After the House spent nearly a full week debating a bill that doesn’t have any chance of becoming law, I had hoped the House would get focused on jobs and a highly skilled workforce.| (From Rep. Sharon Steckman)
ï After the House spent nearly a full week debating a bill that doesn’t have any chance of becoming law, I had hoped the House would get focused on jobs and a highly skilled workforce. Unfortunately, our debate schedule has focused on bills that won’t create jobs or improve Iowans’ daily lives.
ï One of our pressing issues right now is setting the amount of state funding for schools to build their budgets for the next school year. School districts must have their budgets set in less than a month and the Legislature still hasn’t given them an answer on how much state funding they will receive.
ï I am advocating a modest, responsible plan of 2 percent allowable growth. The largest share of funding from the state is still in limbo with schools planning for the worst case scenario – zero growth next year. This will mean larger class sizes, teacher layoffs, and higher property taxes.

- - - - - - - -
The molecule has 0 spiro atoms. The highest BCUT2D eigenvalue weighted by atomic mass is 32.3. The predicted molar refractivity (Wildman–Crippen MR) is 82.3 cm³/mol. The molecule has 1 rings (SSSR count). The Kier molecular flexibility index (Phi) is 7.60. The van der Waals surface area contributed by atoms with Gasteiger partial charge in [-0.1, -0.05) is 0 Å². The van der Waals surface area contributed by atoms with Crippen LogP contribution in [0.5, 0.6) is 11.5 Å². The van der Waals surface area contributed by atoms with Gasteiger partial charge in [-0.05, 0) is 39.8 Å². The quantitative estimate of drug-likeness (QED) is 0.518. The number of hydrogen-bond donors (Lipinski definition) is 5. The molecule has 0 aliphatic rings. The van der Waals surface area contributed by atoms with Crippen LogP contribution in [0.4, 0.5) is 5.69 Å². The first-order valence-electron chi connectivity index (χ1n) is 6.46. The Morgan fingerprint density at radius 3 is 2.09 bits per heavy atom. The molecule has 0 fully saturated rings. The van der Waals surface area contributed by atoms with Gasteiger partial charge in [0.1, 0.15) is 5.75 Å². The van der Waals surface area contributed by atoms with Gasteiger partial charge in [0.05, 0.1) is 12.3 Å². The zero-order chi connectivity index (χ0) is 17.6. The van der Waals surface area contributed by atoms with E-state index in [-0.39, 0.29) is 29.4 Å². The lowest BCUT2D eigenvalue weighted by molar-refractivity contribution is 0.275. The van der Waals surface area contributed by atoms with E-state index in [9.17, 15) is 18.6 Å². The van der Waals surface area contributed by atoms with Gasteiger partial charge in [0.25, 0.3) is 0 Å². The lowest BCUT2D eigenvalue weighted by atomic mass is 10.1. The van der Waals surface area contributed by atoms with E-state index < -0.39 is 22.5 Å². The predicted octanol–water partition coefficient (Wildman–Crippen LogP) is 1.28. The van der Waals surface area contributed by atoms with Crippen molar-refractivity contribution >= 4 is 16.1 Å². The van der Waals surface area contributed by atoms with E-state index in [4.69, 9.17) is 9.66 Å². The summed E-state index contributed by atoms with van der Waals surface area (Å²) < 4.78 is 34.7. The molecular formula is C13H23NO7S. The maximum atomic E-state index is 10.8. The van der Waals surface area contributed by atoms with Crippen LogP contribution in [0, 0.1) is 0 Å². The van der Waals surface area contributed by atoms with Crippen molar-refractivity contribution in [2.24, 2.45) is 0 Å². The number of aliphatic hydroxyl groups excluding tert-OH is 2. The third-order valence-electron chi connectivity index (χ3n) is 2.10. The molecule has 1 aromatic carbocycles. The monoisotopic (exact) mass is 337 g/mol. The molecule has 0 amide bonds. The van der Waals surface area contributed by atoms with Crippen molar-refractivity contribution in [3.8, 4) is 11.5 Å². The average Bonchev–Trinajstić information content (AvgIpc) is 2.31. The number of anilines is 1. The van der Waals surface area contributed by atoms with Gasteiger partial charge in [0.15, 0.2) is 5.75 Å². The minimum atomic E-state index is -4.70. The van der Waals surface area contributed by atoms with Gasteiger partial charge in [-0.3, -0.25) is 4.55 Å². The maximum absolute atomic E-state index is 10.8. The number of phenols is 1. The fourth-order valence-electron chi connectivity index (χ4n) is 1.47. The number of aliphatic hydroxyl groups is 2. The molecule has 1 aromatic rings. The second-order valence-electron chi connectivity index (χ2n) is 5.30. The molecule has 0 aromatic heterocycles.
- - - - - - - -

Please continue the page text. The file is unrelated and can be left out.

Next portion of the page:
ï A survey, with 2/3 of superintendents responding, indicated that their top two budget-cutting choices would be to lay off para-professionals and teachers. During a recent debate, I spoke to the fact that we need to prioritize this issue and get it done.
ï Instead of working to find resources and provide some financial stability for schools, the House majority insisted on debating several bills that won’t do anything to raise the bar in education and will not be taken up in Senate. The bills allowed homeschooled kids to skip certified driver’s education; allowed parents who homeschool to teach up to four more unrelated kids without any additional certification; and allowed private schools to operate without being accredited, but still let them draw on public funds for some purposes.
ï Despite plans to provide zero growth for schools next year and to end quality preschool, I was very disappointed to learn that Governor Branstad requested donations of up to $15,000 from education groups to sponsor his education summit this summer.